JACKSONVILLE, Fla. – The Jacksonville Jaguars hold a special place in Margaret Williamson's heart, especially after quarterback Blake Bortles visited her in the hospital.
"I never really have a lot of people visiting me, so it was great to have somebody to talk to besides my mom," Williamson said.
The Nemours Children's Clinic patient has dysautonomia. Her stomach is paralyzed, and it can be difficult for her to breathe and blink.
It's hard for her to get to the Jaguars games, but a University of Central Florida alum donated tickets, so she, her service dog Gator and her mom decided to go. And they were blown away when someone stopped and offered to give them a free lift.
A new nonprofit organization called EZ Event Ride gives people, especially those who are disabled, a ride to the stadium for games, as well as other big city events.
"This is fabulous," said Christina Williamson, Margaret's mother. "Trying to walk with her wheelchair and him (the service dog) -- it's just absolutely amazing. They're going to take her right on up."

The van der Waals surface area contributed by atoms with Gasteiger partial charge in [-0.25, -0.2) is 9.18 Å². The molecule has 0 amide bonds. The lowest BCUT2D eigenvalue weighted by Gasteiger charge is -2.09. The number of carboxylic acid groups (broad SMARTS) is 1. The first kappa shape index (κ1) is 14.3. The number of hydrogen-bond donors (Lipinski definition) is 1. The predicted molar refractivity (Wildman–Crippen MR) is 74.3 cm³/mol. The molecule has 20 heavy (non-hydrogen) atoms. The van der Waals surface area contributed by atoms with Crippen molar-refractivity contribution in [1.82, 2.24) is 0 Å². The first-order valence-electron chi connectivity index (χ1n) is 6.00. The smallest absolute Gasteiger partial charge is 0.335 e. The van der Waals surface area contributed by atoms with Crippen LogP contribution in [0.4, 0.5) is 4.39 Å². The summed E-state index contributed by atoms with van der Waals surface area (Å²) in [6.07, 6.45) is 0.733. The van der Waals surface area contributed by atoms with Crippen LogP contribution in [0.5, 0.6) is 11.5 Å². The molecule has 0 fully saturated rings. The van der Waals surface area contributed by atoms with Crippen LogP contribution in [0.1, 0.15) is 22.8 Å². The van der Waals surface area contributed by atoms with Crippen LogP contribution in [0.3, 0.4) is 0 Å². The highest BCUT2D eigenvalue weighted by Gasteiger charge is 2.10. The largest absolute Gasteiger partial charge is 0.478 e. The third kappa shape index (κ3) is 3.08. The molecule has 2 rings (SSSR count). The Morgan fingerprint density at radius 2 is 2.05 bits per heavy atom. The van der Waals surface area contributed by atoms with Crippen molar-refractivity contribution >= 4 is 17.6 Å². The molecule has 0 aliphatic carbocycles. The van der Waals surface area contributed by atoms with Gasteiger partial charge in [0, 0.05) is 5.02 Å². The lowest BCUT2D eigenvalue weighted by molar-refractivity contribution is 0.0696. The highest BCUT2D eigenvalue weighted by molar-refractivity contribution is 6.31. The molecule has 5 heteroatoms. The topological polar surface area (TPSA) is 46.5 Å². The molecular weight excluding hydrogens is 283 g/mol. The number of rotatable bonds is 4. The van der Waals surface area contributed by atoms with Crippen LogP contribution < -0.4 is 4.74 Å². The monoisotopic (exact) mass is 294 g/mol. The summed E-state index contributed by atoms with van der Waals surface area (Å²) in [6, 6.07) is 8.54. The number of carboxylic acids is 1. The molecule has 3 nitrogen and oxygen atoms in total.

"It's great because the asphalt is really rough on his feet, so walking through the asphalt isn't really easy for him, and it's also hot asphalt is hard on a dog's paws, so for him to be able to ride over there is really great, and for me, too," Margaret said.
The EZ Event Ride is made possible through sponsors.
"The idea behind it was to make it easier and more pleasant for folks who are disabled to get back and forth from parking areas to the stadium," said William Guerrant, of the nonprofit.
Guerrant started the passenger service this season.
"We were walking from a parking area and we saw some people struggling, and there just didn't seem to be enough carts available or enough access to that," Guerrant said. "So I petitioned the city of Jacksonville to find out if we could do this and talked to SMG and the Jaguars, and they let us have at it."
Guerrant now has five golf carts to take people to events in Jacksonville, and another five for the Florida Gators football games in Gainesville.
Guerrant said he averages 600-700 people per cart per game, which is really rewarding.
"It's fantastic. It's very humbling, too, just like helping these folks, giving them a ride," he said. "It's funny how things happen. You have an idea and then you wind up helping a lot of people."
He's helping people like Margaret, who gets to cheer on her favorite team.
"It's a blessing. It is great. It makes life so much easier," Christina Williamson said. "You don't get to the game all worn out and you get to enjoy the day."